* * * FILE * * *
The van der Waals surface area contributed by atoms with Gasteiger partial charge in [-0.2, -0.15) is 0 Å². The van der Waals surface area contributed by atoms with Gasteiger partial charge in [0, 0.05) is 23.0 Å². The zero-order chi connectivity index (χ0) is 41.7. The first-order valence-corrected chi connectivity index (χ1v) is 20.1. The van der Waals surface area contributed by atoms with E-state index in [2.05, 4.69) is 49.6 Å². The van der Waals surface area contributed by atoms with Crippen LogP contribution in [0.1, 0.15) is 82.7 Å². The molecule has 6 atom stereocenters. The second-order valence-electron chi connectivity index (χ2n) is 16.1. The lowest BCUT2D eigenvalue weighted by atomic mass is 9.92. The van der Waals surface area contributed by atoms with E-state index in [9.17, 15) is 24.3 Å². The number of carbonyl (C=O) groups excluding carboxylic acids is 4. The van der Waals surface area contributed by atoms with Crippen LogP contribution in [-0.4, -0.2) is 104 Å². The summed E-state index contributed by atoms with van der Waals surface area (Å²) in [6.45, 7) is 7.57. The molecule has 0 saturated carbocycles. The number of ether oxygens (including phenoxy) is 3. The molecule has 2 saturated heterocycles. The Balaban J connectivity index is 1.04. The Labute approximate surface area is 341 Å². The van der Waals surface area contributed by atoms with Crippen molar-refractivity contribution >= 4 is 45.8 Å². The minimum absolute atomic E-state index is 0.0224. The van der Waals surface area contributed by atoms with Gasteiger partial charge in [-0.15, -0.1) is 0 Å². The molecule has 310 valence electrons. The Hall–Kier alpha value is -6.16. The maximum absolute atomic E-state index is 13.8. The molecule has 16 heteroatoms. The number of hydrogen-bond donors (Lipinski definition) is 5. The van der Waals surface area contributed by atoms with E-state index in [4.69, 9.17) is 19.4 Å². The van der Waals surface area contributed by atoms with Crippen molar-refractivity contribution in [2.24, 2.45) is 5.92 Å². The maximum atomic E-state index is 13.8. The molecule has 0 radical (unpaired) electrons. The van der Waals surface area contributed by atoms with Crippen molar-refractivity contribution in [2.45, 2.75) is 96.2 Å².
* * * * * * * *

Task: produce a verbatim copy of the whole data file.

The van der Waals surface area contributed by atoms with Gasteiger partial charge in [-0.2, -0.15) is 0 Å². The van der Waals surface area contributed by atoms with Gasteiger partial charge in [0, 0.05) is 23.0 Å². The zero-order chi connectivity index (χ0) is 41.7. The first-order valence-corrected chi connectivity index (χ1v) is 20.1. The van der Waals surface area contributed by atoms with E-state index in [2.05, 4.69) is 49.6 Å². The van der Waals surface area contributed by atoms with Crippen LogP contribution in [0.1, 0.15) is 82.7 Å². The molecule has 6 atom stereocenters. The second-order valence-electron chi connectivity index (χ2n) is 16.1. The lowest BCUT2D eigenvalue weighted by atomic mass is 9.92. The van der Waals surface area contributed by atoms with E-state index in [9.17, 15) is 24.3 Å². The number of carbonyl (C=O) groups excluding carboxylic acids is 4. The van der Waals surface area contributed by atoms with Crippen LogP contribution in [-0.4, -0.2) is 104 Å². The summed E-state index contributed by atoms with van der Waals surface area (Å²) in [6.45, 7) is 7.57. The molecule has 0 saturated carbocycles. The number of ether oxygens (including phenoxy) is 3. The molecule has 2 saturated heterocycles. The Balaban J connectivity index is 1.04. The Labute approximate surface area is 341 Å². The van der Waals surface area contributed by atoms with Crippen molar-refractivity contribution >= 4 is 45.8 Å². The minimum absolute atomic E-state index is 0.0224. The van der Waals surface area contributed by atoms with Gasteiger partial charge in [-0.15, -0.1) is 0 Å². The molecule has 310 valence electrons. The Hall–Kier alpha value is -6.16. The maximum absolute atomic E-state index is 13.8. The molecule has 16 heteroatoms. The number of hydrogen-bond donors (Lipinski definition) is 5. The van der Waals surface area contributed by atoms with E-state index in [4.69, 9.17) is 19.4 Å². The van der Waals surface area contributed by atoms with Crippen molar-refractivity contribution in [2.24, 2.45) is 5.92 Å². The maximum atomic E-state index is 13.8. The molecule has 0 radical (unpaired) electrons. The van der Waals surface area contributed by atoms with Crippen molar-refractivity contribution in [2.45, 2.75) is 96.2 Å².